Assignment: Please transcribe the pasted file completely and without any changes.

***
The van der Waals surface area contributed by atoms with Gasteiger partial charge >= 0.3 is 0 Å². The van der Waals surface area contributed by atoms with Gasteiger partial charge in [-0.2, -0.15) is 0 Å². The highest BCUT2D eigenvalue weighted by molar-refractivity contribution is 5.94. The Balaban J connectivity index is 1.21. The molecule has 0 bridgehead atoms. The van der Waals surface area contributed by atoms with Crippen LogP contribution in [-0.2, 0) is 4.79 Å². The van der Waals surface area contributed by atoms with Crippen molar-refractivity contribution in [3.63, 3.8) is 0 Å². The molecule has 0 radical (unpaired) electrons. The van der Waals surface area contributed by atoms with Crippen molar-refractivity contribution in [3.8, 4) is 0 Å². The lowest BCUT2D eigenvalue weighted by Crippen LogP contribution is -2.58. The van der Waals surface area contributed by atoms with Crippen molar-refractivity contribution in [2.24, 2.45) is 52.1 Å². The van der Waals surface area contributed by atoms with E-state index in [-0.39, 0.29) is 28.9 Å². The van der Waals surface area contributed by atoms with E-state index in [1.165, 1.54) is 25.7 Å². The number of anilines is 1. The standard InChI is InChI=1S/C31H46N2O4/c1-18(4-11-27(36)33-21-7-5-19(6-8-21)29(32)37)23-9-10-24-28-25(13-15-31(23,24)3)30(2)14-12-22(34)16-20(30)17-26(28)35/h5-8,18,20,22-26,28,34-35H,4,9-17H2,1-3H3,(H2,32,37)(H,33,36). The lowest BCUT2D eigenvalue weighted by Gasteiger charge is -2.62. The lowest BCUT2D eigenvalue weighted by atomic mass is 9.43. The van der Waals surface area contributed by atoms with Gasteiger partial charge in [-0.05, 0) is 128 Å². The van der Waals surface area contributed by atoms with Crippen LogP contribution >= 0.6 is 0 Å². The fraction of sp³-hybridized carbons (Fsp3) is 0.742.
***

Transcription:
The van der Waals surface area contributed by atoms with Gasteiger partial charge >= 0.3 is 0 Å². The van der Waals surface area contributed by atoms with Gasteiger partial charge in [-0.2, -0.15) is 0 Å². The highest BCUT2D eigenvalue weighted by molar-refractivity contribution is 5.94. The Balaban J connectivity index is 1.21. The molecule has 0 bridgehead atoms. The van der Waals surface area contributed by atoms with Crippen LogP contribution in [-0.2, 0) is 4.79 Å². The van der Waals surface area contributed by atoms with Crippen molar-refractivity contribution in [3.63, 3.8) is 0 Å². The molecule has 0 radical (unpaired) electrons. The van der Waals surface area contributed by atoms with Crippen molar-refractivity contribution in [3.8, 4) is 0 Å². The lowest BCUT2D eigenvalue weighted by Crippen LogP contribution is -2.58. The van der Waals surface area contributed by atoms with Crippen molar-refractivity contribution in [2.24, 2.45) is 52.1 Å². The van der Waals surface area contributed by atoms with E-state index in [-0.39, 0.29) is 28.9 Å². The van der Waals surface area contributed by atoms with E-state index in [1.165, 1.54) is 25.7 Å². The number of anilines is 1. The standard InChI is InChI=1S/C31H46N2O4/c1-18(4-11-27(36)33-21-7-5-19(6-8-21)29(32)37)23-9-10-24-28-25(13-15-31(23,24)3)30(2)14-12-22(34)16-20(30)17-26(28)35/h5-8,18,20,22-26,28,34-35H,4,9-17H2,1-3H3,(H2,32,37)(H,33,36). The lowest BCUT2D eigenvalue weighted by Gasteiger charge is -2.62. The lowest BCUT2D eigenvalue weighted by atomic mass is 9.43. The van der Waals surface area contributed by atoms with Gasteiger partial charge in [-0.05, 0) is 128 Å². The van der Waals surface area contributed by atoms with Crippen LogP contribution >= 0.6 is 0 Å². The fraction of sp³-hybridized carbons (Fsp3) is 0.742.